French Shallots!

Long French red shallot-courtesy of Au Potager

Bonjour! I just read a post on Au Potager’s page on ‘Shallot Wars’ and what the difference is between French shallots and Dutch shallots. Great post and very informative about the three varieties of French shallots. The French think their varieties (which are grown from bulbs) are much better than the Dutch variety (which can be grown from seed). At the end she writes that she didn’t think you could get the french varieties in the US (she lives in France) and if anyone in the US finds a source for them to let her know.

So I researched it online and found a source! The French varieties can be found at John Scheeper’s Kitchen Garden Seeds here. I love shallots and their flavor-more delicate than onions and no tears!  Great in vinegarettes, or sauteed and put in sauces.

French Grey shallot-courtesy of Au Potager

I’ve grown a red shallot variety before (not sure if it was the french type) but I’m going to try the ‘French Red shallot’ this spring and grow the French Gray Shallot’ (which is suppose to be the best) next fall—that’s when your suppose to plant the grey variety. Shallots originated in Palestine, need full sun and good soil drainage. They do well here in Santa Fe. John Scheeper’s Kitchen Garden seed catalog page above gives some great planting instructions for them so go there to get them. Au revoir!!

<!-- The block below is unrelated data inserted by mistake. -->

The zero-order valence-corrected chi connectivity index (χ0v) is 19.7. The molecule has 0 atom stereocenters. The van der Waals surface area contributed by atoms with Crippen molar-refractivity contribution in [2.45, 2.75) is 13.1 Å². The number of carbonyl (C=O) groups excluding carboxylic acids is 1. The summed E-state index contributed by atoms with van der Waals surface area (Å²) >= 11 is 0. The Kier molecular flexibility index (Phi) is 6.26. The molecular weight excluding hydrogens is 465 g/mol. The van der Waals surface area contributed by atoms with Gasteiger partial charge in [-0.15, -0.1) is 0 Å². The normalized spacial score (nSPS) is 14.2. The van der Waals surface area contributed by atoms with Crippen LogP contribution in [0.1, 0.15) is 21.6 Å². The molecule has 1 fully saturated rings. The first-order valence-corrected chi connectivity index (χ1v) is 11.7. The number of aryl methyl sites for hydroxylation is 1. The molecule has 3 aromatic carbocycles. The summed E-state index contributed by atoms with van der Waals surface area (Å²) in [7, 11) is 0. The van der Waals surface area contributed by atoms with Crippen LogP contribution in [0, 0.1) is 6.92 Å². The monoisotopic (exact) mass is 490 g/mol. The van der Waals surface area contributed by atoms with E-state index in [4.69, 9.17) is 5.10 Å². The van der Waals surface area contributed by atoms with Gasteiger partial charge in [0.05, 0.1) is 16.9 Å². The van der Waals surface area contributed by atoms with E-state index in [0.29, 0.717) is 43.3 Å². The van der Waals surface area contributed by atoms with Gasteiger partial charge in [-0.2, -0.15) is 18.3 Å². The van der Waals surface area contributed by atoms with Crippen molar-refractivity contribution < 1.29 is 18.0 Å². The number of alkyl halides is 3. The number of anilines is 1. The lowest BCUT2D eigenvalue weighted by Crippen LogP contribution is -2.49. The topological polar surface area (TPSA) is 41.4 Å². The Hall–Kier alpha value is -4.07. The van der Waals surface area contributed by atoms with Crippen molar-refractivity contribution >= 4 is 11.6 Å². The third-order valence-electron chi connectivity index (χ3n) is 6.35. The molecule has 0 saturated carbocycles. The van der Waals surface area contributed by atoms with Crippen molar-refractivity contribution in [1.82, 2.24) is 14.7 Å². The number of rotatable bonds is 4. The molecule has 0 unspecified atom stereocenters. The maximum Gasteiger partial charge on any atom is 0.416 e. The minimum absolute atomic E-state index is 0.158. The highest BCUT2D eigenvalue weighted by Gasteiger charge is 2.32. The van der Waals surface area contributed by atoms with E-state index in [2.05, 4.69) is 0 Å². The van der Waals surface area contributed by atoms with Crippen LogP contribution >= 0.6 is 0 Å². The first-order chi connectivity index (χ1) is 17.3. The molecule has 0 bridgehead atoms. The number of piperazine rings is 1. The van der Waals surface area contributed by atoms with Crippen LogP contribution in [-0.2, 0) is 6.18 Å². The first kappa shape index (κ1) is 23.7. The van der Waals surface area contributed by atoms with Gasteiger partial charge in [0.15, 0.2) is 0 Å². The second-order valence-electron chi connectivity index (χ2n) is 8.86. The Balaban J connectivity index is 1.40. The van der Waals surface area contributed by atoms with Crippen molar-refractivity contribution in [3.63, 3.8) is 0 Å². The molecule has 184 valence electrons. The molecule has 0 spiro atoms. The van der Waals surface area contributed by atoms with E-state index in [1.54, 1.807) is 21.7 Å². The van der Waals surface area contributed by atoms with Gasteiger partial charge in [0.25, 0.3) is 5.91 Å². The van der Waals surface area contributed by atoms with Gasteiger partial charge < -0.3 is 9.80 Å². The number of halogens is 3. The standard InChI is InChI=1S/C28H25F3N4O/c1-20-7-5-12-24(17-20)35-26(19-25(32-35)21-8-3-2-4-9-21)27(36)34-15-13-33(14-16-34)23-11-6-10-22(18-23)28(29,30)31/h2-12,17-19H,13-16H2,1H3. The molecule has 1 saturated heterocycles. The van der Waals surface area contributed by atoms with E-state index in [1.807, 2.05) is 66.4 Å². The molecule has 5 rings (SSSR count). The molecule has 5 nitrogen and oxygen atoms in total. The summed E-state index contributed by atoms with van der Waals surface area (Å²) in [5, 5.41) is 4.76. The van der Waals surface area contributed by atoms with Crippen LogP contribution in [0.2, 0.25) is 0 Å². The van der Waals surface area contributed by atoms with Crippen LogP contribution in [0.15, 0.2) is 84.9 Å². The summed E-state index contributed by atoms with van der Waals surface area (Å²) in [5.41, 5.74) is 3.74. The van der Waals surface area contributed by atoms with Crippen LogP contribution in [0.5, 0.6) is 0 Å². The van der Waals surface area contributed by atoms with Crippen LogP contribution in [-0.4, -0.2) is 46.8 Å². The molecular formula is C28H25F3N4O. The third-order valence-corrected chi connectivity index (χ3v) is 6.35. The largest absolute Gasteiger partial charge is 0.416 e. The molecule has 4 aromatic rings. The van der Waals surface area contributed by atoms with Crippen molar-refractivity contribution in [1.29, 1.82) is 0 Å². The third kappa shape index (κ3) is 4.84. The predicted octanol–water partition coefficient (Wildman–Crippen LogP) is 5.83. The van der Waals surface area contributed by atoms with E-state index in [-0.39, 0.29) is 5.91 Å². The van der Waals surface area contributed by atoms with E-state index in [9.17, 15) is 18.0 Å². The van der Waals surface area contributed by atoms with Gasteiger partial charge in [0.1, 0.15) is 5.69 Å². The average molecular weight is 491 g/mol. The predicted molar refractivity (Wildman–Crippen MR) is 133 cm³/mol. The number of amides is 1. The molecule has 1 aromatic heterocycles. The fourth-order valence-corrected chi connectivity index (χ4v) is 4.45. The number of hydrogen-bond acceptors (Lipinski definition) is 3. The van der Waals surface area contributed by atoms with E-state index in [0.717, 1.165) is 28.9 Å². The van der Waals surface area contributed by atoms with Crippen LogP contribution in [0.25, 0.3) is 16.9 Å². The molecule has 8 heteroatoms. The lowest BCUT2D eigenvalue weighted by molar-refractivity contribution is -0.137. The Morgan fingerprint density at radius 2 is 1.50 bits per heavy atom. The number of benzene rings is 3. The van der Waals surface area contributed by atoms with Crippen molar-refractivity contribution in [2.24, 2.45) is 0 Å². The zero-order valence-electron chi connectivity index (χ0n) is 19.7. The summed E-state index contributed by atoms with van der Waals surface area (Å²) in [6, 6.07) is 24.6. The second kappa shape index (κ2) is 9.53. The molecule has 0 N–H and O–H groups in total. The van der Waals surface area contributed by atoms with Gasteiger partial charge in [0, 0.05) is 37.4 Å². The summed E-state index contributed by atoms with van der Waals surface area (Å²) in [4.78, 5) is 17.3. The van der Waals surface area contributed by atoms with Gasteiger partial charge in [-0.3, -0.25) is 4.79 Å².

One comment on “French Shallots!

  1. yonason says:

    I keep trying to grow Gray Shallots in zone 9, and keep failing. One year I spent spring and summer in Indianapolis area, and planted some in a raised bed there. They came out small, but they were delicious – every bit as good as advertised.

    I’m going to try them again this year (2017), only in container this time.

    The best results I’ve had for shallots has been with some store bought I just stuck in the ground here in Central FL. They loved it. Apart from the Grays, I also failed with Sante and another French shallot I got from Territorial seeds. They started out wonderfully, but never formed bulbs, then slowly withered away. I guess it’s like onions, some doing well here and others not. Very variety dependent.

    Hope you have/had good results with yours.


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